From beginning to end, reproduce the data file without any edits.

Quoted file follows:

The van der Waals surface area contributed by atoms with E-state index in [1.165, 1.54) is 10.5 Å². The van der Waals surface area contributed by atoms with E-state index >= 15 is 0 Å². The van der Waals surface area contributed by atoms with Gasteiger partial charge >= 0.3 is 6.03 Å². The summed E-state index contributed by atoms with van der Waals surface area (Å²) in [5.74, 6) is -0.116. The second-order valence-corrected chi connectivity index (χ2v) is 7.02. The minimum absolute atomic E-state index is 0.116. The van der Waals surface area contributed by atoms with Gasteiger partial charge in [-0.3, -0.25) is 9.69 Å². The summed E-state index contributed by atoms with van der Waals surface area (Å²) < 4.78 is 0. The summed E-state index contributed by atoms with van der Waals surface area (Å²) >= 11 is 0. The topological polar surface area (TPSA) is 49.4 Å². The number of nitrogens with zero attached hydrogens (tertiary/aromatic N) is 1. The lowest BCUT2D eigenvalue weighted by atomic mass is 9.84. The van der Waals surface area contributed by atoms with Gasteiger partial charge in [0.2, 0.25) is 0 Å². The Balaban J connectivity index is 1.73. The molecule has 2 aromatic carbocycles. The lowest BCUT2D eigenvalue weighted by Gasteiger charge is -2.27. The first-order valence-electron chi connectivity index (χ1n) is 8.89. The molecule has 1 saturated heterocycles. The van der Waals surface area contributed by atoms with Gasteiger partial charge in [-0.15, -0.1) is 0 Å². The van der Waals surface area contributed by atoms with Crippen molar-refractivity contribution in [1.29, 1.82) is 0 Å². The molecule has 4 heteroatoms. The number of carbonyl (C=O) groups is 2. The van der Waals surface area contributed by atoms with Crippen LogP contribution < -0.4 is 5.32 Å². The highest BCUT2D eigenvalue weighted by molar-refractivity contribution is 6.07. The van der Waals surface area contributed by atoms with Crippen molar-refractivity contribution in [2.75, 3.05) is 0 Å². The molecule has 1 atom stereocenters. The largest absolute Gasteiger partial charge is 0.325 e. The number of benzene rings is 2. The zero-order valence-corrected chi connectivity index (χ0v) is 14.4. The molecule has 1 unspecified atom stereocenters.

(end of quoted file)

The van der Waals surface area contributed by atoms with E-state index in [1.165, 1.54) is 10.5 Å². The van der Waals surface area contributed by atoms with E-state index >= 15 is 0 Å². The van der Waals surface area contributed by atoms with Gasteiger partial charge >= 0.3 is 6.03 Å². The summed E-state index contributed by atoms with van der Waals surface area (Å²) in [5.74, 6) is -0.116. The second-order valence-corrected chi connectivity index (χ2v) is 7.02. The minimum absolute atomic E-state index is 0.116. The van der Waals surface area contributed by atoms with Gasteiger partial charge in [-0.3, -0.25) is 9.69 Å². The summed E-state index contributed by atoms with van der Waals surface area (Å²) < 4.78 is 0. The summed E-state index contributed by atoms with van der Waals surface area (Å²) >= 11 is 0. The topological polar surface area (TPSA) is 49.4 Å². The number of nitrogens with zero attached hydrogens (tertiary/aromatic N) is 1. The lowest BCUT2D eigenvalue weighted by atomic mass is 9.84. The van der Waals surface area contributed by atoms with Gasteiger partial charge in [0.2, 0.25) is 0 Å². The Balaban J connectivity index is 1.73. The molecule has 2 aromatic carbocycles. The lowest BCUT2D eigenvalue weighted by Gasteiger charge is -2.27. The first-order valence-electron chi connectivity index (χ1n) is 8.89. The molecule has 1 saturated heterocycles. The van der Waals surface area contributed by atoms with Gasteiger partial charge in [-0.15, -0.1) is 0 Å². The van der Waals surface area contributed by atoms with Crippen molar-refractivity contribution in [1.29, 1.82) is 0 Å². The molecule has 4 heteroatoms. The number of carbonyl (C=O) groups is 2. The van der Waals surface area contributed by atoms with Crippen LogP contribution < -0.4 is 5.32 Å². The highest BCUT2D eigenvalue weighted by molar-refractivity contribution is 6.07. The van der Waals surface area contributed by atoms with Crippen molar-refractivity contribution in [2.75, 3.05) is 0 Å². The molecule has 1 atom stereocenters. The largest absolute Gasteiger partial charge is 0.325 e. The number of benzene rings is 2. The zero-order valence-corrected chi connectivity index (χ0v) is 14.4. The molecule has 1 unspecified atom stereocenters.